Aging Well — Supporting those in senior communities

Each Sunday morning before worship begins, I make the rounds to visit with older friends at church. Not long ago I hugged an older woman and asked about her upcoming week. After a brief pause, she forced a smile and told me that she was going to attend an Open House at a new senior community not far from the church.

I have known this precious woman for decades. She’s fiercely independent and a woman of deep faith. During the last few years, she has felt the sharp pangs of loss that often accompany old age. Her longtime husband and best friend died suddenly. Her hearing loss worsened, and in spite of a regular exercise regime, she still deals with arthritic pain and decreasing physical stamina. Now some of her dearest friends are moving hundreds of miles away to be near their adult children.

I applauded my friend for exploring the idea of a move to a senior residence where meals and housecleaning would be provided. Whatever she ultimately decides, it will not be easy. She adores her custom-built home, the place where she has entertained family, friends and United Methodist Women over the years.  In many ways though, maintaining her home has become more a burden than a blessing. Even the multi-level floor plan is becoming a challenge for her aging body.

The conversation with my church friend reminds me of other older friends I visit each week. Every Tuesday I make a thirty-mile round trip, visiting friends in three senior living communities, each in a different suburban city.

One Tuesday not long ago I made an intentional effort to pay attention to other senior care communities along the route. I was already aware of some, but soon I began to notice senior-related facilities that I had overlooked. There were assisted living centers, memory care facilities, independent senior living apartments, nursing homes and senior rehabilitation centers. On the next trip I decided to count them and soon discovered that, in addition to the three that I regularly visit, there were fourteen other senior residences along my usual route.

It got me to thinking about all the unnamed older adults inside each of those senior communities. I thought about the many older adults who are struggling to find purpose as their bodies are growing frail. I wondered about those who are lost in the fog of grief following the death of a longtime spouse and those who have left their homes to move to an unfamiliar city to be near family.

On the following Tuesday, I decided to count the number of churches along the same route and discovered there were eighteen. I couldn’t help but wonder if those churches were reaching out to the older adults in senior communities near their campuses.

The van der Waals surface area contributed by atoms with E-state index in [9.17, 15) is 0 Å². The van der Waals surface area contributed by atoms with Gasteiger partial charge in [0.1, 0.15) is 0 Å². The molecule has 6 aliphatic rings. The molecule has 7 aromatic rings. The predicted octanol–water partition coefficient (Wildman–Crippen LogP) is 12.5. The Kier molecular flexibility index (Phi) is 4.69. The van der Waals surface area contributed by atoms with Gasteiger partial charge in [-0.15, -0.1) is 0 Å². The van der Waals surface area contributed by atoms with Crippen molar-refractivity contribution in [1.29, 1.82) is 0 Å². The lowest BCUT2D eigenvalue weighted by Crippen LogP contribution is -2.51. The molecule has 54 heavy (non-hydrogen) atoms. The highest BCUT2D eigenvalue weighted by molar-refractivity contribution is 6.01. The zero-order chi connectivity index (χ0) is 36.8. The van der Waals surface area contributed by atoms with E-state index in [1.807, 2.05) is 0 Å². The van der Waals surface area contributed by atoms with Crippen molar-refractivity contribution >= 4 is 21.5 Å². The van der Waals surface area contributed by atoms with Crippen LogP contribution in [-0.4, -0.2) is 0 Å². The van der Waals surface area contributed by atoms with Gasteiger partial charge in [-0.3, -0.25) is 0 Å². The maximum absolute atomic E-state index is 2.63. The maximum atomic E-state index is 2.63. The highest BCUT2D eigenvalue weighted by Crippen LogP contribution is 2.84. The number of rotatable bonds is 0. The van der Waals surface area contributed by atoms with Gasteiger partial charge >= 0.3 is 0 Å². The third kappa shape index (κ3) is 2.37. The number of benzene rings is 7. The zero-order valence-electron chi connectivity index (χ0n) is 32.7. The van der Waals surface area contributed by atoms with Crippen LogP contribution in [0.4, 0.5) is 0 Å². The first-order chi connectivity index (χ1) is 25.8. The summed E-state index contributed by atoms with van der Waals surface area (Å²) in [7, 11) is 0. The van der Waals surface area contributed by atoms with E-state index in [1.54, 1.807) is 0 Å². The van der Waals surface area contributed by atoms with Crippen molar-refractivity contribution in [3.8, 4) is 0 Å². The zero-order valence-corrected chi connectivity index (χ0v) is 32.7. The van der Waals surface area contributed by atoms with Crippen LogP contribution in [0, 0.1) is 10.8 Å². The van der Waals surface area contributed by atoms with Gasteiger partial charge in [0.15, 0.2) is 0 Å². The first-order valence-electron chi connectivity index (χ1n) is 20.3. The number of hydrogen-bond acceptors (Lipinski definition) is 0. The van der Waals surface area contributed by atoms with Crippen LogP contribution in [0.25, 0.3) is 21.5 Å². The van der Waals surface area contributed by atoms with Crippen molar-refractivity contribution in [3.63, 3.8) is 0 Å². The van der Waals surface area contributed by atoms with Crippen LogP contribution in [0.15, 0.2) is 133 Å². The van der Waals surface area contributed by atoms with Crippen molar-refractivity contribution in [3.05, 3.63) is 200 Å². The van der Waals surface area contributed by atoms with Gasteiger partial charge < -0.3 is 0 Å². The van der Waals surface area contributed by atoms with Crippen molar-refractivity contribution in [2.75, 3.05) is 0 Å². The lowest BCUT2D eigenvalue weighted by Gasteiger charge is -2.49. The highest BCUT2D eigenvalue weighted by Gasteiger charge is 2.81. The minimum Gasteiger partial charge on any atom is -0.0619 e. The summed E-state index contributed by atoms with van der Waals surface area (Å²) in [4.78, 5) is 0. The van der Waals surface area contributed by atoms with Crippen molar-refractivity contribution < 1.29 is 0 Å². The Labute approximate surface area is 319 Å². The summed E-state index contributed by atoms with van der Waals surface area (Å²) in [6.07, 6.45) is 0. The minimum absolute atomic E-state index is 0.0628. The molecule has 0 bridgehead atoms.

In my interaction with older adults around the nation, I am often disheartened by the comments from seniors who have been neglected by their churches or who feel unconnected to a church family after moving to a new area. I have discovered, too, that for many church leaders, ministry to, for and with older adults in senior communities is not even on their radar.

And so I make this challenge to every minister and lay person in local United Methodist congregations everywhere. Set your sights on senior communities as you travel around town. Be intentional about saying a prayer for the people inside. Having a heightened awareness of those who are too often forgotten is at least a small step in the right direction.

Missy Buchanan, UMR Columnist

Missy Buchanan is a sought-after speaker on topics of older adult ministry and spiritual creativity, she brings passion and humor to many events for churches, organizations, and women’s groups. She has appeared on Good Morning America with co-host Robin Roberts and is the author of books including Living with Purpose in a Worn-Out Body: Spiritual Encouragement for Older Adults, Talking with God in Old Age: Meditations and Psalms, and Don’t Write My Obituary Just Yet: Inspiring Faith Stories for Older Adults. She has written for many publications including Presbyterians Today, Mature Years, Christian Association Serving Adults Ministries, Entrepreneur, and The Dallas Morning News.

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1 Comment on "Aging Well — Supporting those in senior communities"

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The United Methodist Reporter wants to encourage lively conversation about The United Methodist Church and our articles in the belief that Christian conversation (what Wesley would call conferencing) is a means of grace. While we support passionate debate, we cannot allow language that demeans or demonizes others, and we reserve the right to delete any comment we believe to be harmful or inappropriate. We encourage all to remember that we are all broken and in need of Christ's grace, and that we all see through the glass darkly until that time we when reach full perfection in love. May your speech here be tempered with love, and reflection of the fruits of love, joy, peace, patience, kindness, goodness, faithfulness, gentleness, and self-control. After all, "There is no law against things like this." (Galatians 5:22-23)
 
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jim
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I appreciate Ms. Buchanan's commentary. I had to put my wife of 50 plus years into a nursing home–with a closed unit–about 50 miles from our home. My visits are limited to about 3 days a week–sometimes fewer–rarely more. She has visitors other than myself, but, very, very few visits from the pastor of the church we attend. It is surprising how "attached" I have become to other residents in that same unit. It is surprising and very sad to see all of them gradually decline. The CNAs do the yoeman's work and the closed unit needs more permanent staff… Read more »
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